We gathered in a cold wind, on the plain above Qarghanato. To the south were the peaks of the Koh-i-Baba mountains, covered with fresh snow. Ahead of us lay the challenge of the road to Bamiyan …
To western ears such as mine, these names sound like those from a fantasy tale. This was no fiction, though, but Afghanistan’s first ever marathon.
Held in Bamiyan, high in the mountains west of Kabul, the race was an attempt to prove that, despite the challenges faced by and its people, it is possible to look beyond headlines of conflict, and to get things done. Through running, hopefully people from different groups, faiths, nationalities and genders could all be a part of a positive story for the country. At least, that was the plan.
Clearly though, there were challenges. Day one in Kabul, for me, was also the day of a , and a. The UN was in “white city” mode – its highest security setting – and my own look around the city was furtive. Clad in brown shalwar khameez, I kept my head down while visiting the and the ruined , shattered by decades of war. “Many martyrs died here,” my guide told me as we stood in one passageway, watching as an aged gardener tended sweetcorn in a courtyard below that once hosted a king.
A newly confident Taliban, attacking Kunduz in recent weeks, meant preparations for the race were anything but normal. Race dates would usually be publicised to get as many runners and crowds as possible, but, here, the organisers had to take a different approach, keeping the details quiet and maintaining a low profile to avoid creating a potential target.
Endless cups of green tea had to be drunk with the right people, helping to ensure that the various local authorities (governor, police, army, faith) were supportive. But drinking chai sabz was a small price to pay for James Bingham, the Brit whose previous experiences climbing in Afghanistan had led him to organise this race.
It would have been a wonderful photo opportunity to start and finish the race beneath the famous niches where huge statues, blown up by the Taliban in 2001, once stood. But the decision was made to keep the race out of the centre of town, following instead the route to the stunning blue lakes.
So, there we were, on that cold morning, with the wind blowing chill from the mountains. Intrepid athletes from Canada, the US, and Belgium joined a number of British runners. Pashtun runners too – such as Baryalai Saidi, a former madrasa pupil, now inspired by to run in the landmined mountains near his Kabul home.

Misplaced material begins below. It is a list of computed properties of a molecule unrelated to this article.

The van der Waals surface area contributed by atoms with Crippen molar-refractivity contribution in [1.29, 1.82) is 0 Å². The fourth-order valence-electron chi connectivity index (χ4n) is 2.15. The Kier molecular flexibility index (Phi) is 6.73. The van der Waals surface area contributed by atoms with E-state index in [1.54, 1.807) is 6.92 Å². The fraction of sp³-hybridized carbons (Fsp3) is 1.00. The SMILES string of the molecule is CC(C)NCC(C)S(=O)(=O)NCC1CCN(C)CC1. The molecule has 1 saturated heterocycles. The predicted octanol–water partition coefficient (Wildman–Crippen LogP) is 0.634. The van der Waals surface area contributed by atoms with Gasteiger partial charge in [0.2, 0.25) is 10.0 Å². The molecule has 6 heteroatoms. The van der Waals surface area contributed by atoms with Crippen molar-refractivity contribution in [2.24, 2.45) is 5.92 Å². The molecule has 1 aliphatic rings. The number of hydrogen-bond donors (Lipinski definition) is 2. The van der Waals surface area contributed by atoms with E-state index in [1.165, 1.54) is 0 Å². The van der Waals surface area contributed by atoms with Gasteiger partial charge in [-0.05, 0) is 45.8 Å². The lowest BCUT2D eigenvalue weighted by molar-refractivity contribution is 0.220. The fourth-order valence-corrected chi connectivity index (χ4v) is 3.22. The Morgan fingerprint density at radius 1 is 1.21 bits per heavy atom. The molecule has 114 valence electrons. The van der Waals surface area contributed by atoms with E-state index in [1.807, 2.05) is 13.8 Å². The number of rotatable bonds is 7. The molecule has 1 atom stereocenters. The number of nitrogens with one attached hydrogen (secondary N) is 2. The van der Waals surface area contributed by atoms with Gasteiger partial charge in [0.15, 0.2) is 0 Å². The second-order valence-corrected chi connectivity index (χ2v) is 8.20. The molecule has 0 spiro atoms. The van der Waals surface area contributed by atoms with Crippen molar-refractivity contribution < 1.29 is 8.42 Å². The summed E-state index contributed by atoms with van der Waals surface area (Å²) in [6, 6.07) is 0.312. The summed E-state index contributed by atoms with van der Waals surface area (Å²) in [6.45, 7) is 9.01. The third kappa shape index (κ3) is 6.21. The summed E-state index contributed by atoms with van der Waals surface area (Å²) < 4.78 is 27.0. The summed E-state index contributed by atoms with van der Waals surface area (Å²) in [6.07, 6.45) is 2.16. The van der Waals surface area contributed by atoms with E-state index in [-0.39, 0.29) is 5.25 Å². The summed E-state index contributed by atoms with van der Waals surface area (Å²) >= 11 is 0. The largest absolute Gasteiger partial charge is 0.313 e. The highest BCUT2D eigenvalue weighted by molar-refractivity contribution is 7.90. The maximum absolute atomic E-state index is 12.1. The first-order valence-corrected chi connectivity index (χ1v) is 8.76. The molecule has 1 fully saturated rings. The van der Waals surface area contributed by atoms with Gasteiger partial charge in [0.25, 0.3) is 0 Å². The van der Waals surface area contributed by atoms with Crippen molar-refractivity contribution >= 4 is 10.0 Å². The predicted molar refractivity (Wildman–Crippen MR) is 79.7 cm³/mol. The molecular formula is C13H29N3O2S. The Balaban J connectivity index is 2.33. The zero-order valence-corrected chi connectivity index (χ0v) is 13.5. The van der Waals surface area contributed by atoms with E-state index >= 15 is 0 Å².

Many others were local Hazara girls, who came to the race through – an inspirational organisation founded by human rights lawyer (and ultramarathon runner) Stephanie Case, working with women and girls in conflict areas to give them confidence and education along with exercise. No less competitive than their male counterparts, these girls set off at a terrific pace, barely able to wait until the countdown () reached Go.
For many (including the MD of the charity ) this was to be their first ever marathon, and at around 3,000m above sea level, it would not be easy. Sustained by local watermelon, and cakes from a local women’s cafe, we ran over a high plateau, and then through the iron-stained gorge of the Bamiyan river beneath the spiked towers of a ruined qala. Donkeys crossed our way, laden with fodder, and fields of potatoes alongside were being harvested by families keen to bring in their crop before the onset of winter. Children (and adults) gazed with slightly bewildered looks, before cracking into smiles and giving waved salaamsof welcome.
For tiring local runners, perhaps unfamiliar with marathon etiquette, there were the temptations of friends offering lifts on motorbikes. I was tempted, too, especially up the climbs, hard going at this altitude. But, cake-powered, I continued.
As ever, the marathon passed slowly – more than six hours for many. But finally it did pass, and the day’s labours came to an end on a desert hilltop overlooking the rich valley below. We were a proud group of runners, receiving prizes and recognition from an equally proud governor.
So, what was achieved? Well, as Baryalai put it: ”Every run is a victory.” And that, hopefully, was felt by everyone who took part – fast or slow, local woman or international visitor. A stranger told me a few days later, ”Congratulations, you are hero” – without knowing that I had been first to finish. Faced by a host of challenges, that the race even took place was a victory in itself, showing that things can be done, life can be lived, and people can come together through things other than war. And together, we were able create an undoubted ‘good news story for the Afghan media, a rare event.